For the first five months of 2022, investors have been given a not-so-subtle reminder that stocks can go down just as easily as they can rise in value.
Since the year began, the iconic Dow Jones Industrial Average entered correction territory with a decline of greater than 10%, while the S&P 500 (very briefly, on an intra-day basis) and Nasdaq Composite both pushed into a bear market. The latter has endured a peak-to-trough drop of as much as 31% in six months.
Although bear market declines can be scary, and the velocity of downside moves can test the resolve of investors, history has conclusively shown that putting your money to work during these downturns is a smart move. After all, every major crash, correction, and bear market throughout history has eventually been cleared away by a bull market.
In other words, it's not a matter of if you should buy; it's a matter of what to buy.
Perhaps the best answer to what to buy is dividend stocks. Because income stocks are often profitable, time-tested, and can usually provide transparent growth outlooks, they're just the type of companies we'd count on to increase in value over time -- even with corrections and bear markets mixed in.
Dividend stocks also have a knack for running circles around their non-dividend-paying peers. A 2013 report from J.P. Morgan Asset Management, a division of the nation's largest bank by assets, JPMorgan Chase, found that dividend stocks averaged an annual return of 9.5% over a four-decade stretch (1972-2012). Comparatively, publicly traded companies that didn't pay a dividend scraped and clawed their way to a meager 1.6% average annual return over the same time frame.
Right now, dividend stocks can somewhat or fully offset the effects of inflation and help long-term investors sleep better at night. What follows are three of the safest dividend stocks that have the tools needed to turn a $300,000 initial investment into $1 million by 2030.
Broadcom: 3% yield
The first extremely safe income stock with the potential to generate a 233% return on a $300,000 investment by the end of the decade is semiconductor solutions specialist Broadcom (AVGO 1.86%). Broadcom currently sports a 3% yield but has grown its quarterly payout by more than 5,700% (not a typo!) since 2010.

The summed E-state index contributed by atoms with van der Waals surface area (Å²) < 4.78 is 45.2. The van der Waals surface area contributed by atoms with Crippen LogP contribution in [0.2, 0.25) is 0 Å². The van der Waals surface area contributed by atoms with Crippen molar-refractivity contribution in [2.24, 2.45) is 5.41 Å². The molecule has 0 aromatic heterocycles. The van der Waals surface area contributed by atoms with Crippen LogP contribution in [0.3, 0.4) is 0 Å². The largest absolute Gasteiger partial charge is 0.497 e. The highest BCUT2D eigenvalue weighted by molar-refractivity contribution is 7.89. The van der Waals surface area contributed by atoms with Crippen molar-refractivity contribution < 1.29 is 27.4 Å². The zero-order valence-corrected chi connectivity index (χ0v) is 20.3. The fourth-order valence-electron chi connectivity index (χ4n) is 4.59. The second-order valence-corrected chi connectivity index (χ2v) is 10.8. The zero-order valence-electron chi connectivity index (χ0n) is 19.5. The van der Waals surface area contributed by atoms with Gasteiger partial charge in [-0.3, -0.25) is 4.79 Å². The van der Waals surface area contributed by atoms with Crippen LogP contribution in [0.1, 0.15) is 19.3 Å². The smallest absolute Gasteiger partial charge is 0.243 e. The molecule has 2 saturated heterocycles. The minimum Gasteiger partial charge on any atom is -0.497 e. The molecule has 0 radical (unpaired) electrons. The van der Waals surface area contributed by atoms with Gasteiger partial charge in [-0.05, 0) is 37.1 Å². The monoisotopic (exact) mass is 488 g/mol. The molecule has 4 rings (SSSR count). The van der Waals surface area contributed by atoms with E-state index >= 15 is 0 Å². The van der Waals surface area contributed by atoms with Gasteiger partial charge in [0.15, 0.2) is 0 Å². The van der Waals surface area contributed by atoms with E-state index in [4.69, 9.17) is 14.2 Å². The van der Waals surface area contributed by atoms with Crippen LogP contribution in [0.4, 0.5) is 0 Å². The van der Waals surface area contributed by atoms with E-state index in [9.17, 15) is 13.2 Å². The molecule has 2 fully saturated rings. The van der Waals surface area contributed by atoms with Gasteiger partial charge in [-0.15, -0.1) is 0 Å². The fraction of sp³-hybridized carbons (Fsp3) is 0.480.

Like most tech stocks, Broadcom is facing a wall of worry caused by domestic recession fears and global supply chain snafus tied to COVID-19 and the war in Ukraine. But unlike most tech stocks, the company has a slew of catalysts that act as a downside buffer during the Nasdaq bear market.
For example, Broadcom generates the bulk of its revenue from selling wireless chips and accessories used in next-generation smartphones. Having a smartphone and wireless access has effectively evolved from being optional to necessary since the Great Recession. With the exception of a small dip in global smartphone sales tied to the pandemic, worldwide unit sales have continued to grow since 2007. With telecom companies steadily upgrading their infrastructure to handle 5G speeds, the expectation is that Broadcom will benefit from a multidecade device replacement cycle.
To build on this point, the company is typically locking in production orders well in advance. Broadcom ended 2021 with a record backlog of $14.9 billion and was booking orders well into 2023, per CEO Hock Tan. The key point being that demand isn't an issue, and the company offers highly predictable cash flow.
Broadcom's infrastructure solutions are another long-term bright spot. It provides connectivity and access chips used in data centers, which should come in handy with businesses shifting their data into the cloud at an accelerated pace in the wake of the pandemic. It also provides solutions for next-gen automobiles.
The cherry on the sundae is Broadcom's just-announced offer to acquire VMware (VMW 1.18%) for $61 billion in cash and stock. This deal should further diversify Broadcom's business by bringing VMware's slow but steadily growing cloud management and infrastructure solutions into the fold.
AGNC Investment Corp.: 11.9% yield
The second extremely safe dividend stock that has all the potential to turn a $300,000 investment into a cool million dollars is mortgage real estate investment trust (REIT) AGNC Investment Corp. (AGNC 1.51%). The company's 11.9% yield is, by far, the highest on this list.